Anthropology, The Ohio State University
Saturday All day, Clinch Concourse
Forensic anthropologists and bioarchaeologists must estimate the sex of an individual using only skeletal elements. Several features of the human cranium are useful in estimating sex; these are generally visually assessed and scored using an ordinal scale. This study attempts to quantify six cranial features using three-dimensional coordinate measurements, originally proposed here by the author, to reduce inter- and intra-observer error and to provide a more accurate method for estimating sex.
The features of the cranium used in this study include the supraorbital ridges, glabella, external occipital protuberance, nuchal protuberances, mastoid processes, and frontal bosses. Measurements were taken blindly from 265 male and female crania of known sex representing both White European and African ancestry from the Documented Skeletal Collection at the University of New Mexico’s Maxwell Museum and the Bass Documented Collection at the University of Tennessee. Coordinate calipers and digital sliding calipers were used.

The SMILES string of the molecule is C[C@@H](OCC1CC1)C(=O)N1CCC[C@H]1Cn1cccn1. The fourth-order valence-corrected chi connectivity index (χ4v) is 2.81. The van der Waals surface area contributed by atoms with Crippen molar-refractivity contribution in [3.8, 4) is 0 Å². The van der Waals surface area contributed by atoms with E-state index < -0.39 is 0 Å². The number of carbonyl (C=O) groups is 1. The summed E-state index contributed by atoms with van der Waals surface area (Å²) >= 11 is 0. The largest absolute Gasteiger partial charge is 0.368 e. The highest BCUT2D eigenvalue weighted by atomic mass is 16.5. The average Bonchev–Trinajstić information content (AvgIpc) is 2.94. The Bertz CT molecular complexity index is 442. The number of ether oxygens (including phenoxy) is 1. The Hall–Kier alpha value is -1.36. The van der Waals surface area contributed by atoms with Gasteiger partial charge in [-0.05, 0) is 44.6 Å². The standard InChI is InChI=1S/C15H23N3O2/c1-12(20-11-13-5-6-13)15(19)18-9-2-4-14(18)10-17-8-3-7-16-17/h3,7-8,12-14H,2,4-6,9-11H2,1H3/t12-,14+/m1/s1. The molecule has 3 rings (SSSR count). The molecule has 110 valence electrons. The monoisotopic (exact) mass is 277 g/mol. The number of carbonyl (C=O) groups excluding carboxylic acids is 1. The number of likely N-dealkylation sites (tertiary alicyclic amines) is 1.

A discriminant function analysis correctly classified males 91% of the time and females 92% of the time, indicating that these measurements are useful for estimating sex in the modern U.S. population. This research is valuable for bioarchaeologists, as well as to forensic anthropologists who must increasingly rely on highly accurate, quantifiable methods for greater courtroom admissibility. Future research will revisit 60 crania to account for intra-observer error, as well as explore the strength of each trait and combinations of traits in estimating sex.